It's one of the most beautiful places I've visited on Earth, but it's also the scene where one of the most sickening atrocities of the 20th century was carried out by an army acting against its own people.

The village of Halabja lies in a valley in Northeastern Iraq. It's enclosed by snow-capped mountains for most of the year. To the east is Iran. This was the front line during the final stages of the Iran-Iraq war in the 1980's. And it's where Saddam Hussein decided to commit genocide against his own people, the Kurds, who lived in this small village.

His henchman for the job was his first cousin Ali Hassan al-Majid — better known to the world now as “Chemical Ali.” It was the Kurds themselves who gave Majid his infamous name. And it wasn't just for the gas attack on Halabja but for the much wider Anfal campaign of genocide in Kurdistan in which “Chemical Ali” used various nerve agents and mustard gas against civilians. The final death toll is not known but it could be as high as 180,000.

I went to Halabja in 2003 to witness the official opening of a memorial for the people who perished there. Saddam had finally been captured in his spider hole near his hometown of Tikrit a few days before. As we arrived by U.S. military Blackhawk helicopters in Halabja, it became obvious that its citizens were in a state of euphoria because the man that was so despised there had finally been caught.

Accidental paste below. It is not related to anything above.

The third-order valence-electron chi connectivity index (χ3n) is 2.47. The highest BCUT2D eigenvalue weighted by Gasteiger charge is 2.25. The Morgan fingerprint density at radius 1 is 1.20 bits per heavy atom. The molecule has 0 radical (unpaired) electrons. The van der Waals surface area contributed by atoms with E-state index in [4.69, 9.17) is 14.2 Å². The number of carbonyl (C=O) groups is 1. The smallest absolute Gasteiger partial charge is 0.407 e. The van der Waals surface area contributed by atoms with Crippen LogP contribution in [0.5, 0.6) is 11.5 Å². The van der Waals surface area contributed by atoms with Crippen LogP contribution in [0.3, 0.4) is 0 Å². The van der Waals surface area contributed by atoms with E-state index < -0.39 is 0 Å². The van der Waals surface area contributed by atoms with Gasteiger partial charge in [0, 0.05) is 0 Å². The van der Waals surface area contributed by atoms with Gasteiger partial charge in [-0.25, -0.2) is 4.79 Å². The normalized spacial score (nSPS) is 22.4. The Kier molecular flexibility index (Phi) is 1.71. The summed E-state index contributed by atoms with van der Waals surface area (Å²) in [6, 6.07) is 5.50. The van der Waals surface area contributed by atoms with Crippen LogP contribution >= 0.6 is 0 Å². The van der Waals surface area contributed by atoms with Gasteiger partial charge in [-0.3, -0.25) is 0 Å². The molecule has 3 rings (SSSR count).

We filmed the people walking into the memorial building and somebody pointed out to me what was on the ground at the entrance — a carpet of pictures of Saddam that people were walking over! If that wasn't enough to make clear what the Kurdish people thought of their former leader then the first interview I did made it crystal clear.

I asked the middle-aged woman who had lost many members of her family what she wanted to happen to Saddam now. I expected her to say she wanted justice for the dead or something like that. But instead she leaned forward and quietly told me she wanted Saddam brought here to Halabja in a cage, and she would happily cut a piece of flesh from his body every day! She then smiled.

The Kurds always wanted Saddam to be executed for his crimes against them, but because of the dominance of the Shia in the current Iraqi government it was always going to be the case that he would be tried for crimes against their people first. And that is why the Iraqi dictator was finally convicted and executed for the murder of over 140 Shia in the village of Dujail in 1982.

As we all know, the trial of Saddam over the Anfal military campaign did finally happen last year, and many Kurds were witnesses during the trial. But because of Saddam's execution, the Kurds never saw him go to the gallows for his crimes against them. That is why the conviction of “Chemical Ali” and his sentence of death by hanging — to be carried out in Kurdistan — is of particular importance to the Kurds. They will finally see 20 years later one of the highest members of Saddam's regime finally face justice for his crimes against their people.